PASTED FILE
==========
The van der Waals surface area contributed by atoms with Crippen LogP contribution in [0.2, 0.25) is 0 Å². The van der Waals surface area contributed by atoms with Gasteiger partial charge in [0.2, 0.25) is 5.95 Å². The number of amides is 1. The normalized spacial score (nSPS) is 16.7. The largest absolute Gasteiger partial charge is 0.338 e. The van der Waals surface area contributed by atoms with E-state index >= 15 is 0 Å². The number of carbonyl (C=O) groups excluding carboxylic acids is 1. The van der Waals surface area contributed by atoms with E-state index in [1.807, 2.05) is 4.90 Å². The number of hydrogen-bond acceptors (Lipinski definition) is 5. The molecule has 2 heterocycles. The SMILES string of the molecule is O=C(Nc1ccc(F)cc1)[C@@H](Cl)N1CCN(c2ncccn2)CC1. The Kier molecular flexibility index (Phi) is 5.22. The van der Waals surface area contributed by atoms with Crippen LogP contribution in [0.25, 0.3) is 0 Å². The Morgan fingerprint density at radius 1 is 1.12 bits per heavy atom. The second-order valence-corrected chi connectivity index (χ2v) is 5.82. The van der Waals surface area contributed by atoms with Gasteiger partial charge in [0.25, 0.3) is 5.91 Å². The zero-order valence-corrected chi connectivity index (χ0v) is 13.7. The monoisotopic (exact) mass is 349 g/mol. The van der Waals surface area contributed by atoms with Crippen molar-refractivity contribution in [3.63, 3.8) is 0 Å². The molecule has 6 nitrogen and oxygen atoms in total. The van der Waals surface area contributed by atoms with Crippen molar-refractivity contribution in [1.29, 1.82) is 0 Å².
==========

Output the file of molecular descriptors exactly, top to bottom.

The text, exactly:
The van der Waals surface area contributed by atoms with Crippen LogP contribution in [0.2, 0.25) is 0 Å². The van der Waals surface area contributed by atoms with Gasteiger partial charge in [0.2, 0.25) is 5.95 Å². The number of amides is 1. The normalized spacial score (nSPS) is 16.7. The largest absolute Gasteiger partial charge is 0.338 e. The van der Waals surface area contributed by atoms with E-state index >= 15 is 0 Å². The number of carbonyl (C=O) groups excluding carboxylic acids is 1. The van der Waals surface area contributed by atoms with E-state index in [1.807, 2.05) is 4.90 Å². The number of hydrogen-bond acceptors (Lipinski definition) is 5. The molecule has 2 heterocycles. The SMILES string of the molecule is O=C(Nc1ccc(F)cc1)[C@@H](Cl)N1CCN(c2ncccn2)CC1. The Kier molecular flexibility index (Phi) is 5.22. The van der Waals surface area contributed by atoms with Crippen LogP contribution in [0.25, 0.3) is 0 Å². The Morgan fingerprint density at radius 1 is 1.12 bits per heavy atom. The second-order valence-corrected chi connectivity index (χ2v) is 5.82. The van der Waals surface area contributed by atoms with Gasteiger partial charge in [0.25, 0.3) is 5.91 Å². The zero-order valence-corrected chi connectivity index (χ0v) is 13.7. The monoisotopic (exact) mass is 349 g/mol. The van der Waals surface area contributed by atoms with Crippen molar-refractivity contribution in [3.63, 3.8) is 0 Å². The molecule has 6 nitrogen and oxygen atoms in total. The van der Waals surface area contributed by atoms with Crippen molar-refractivity contribution in [1.29, 1.82) is 0 Å².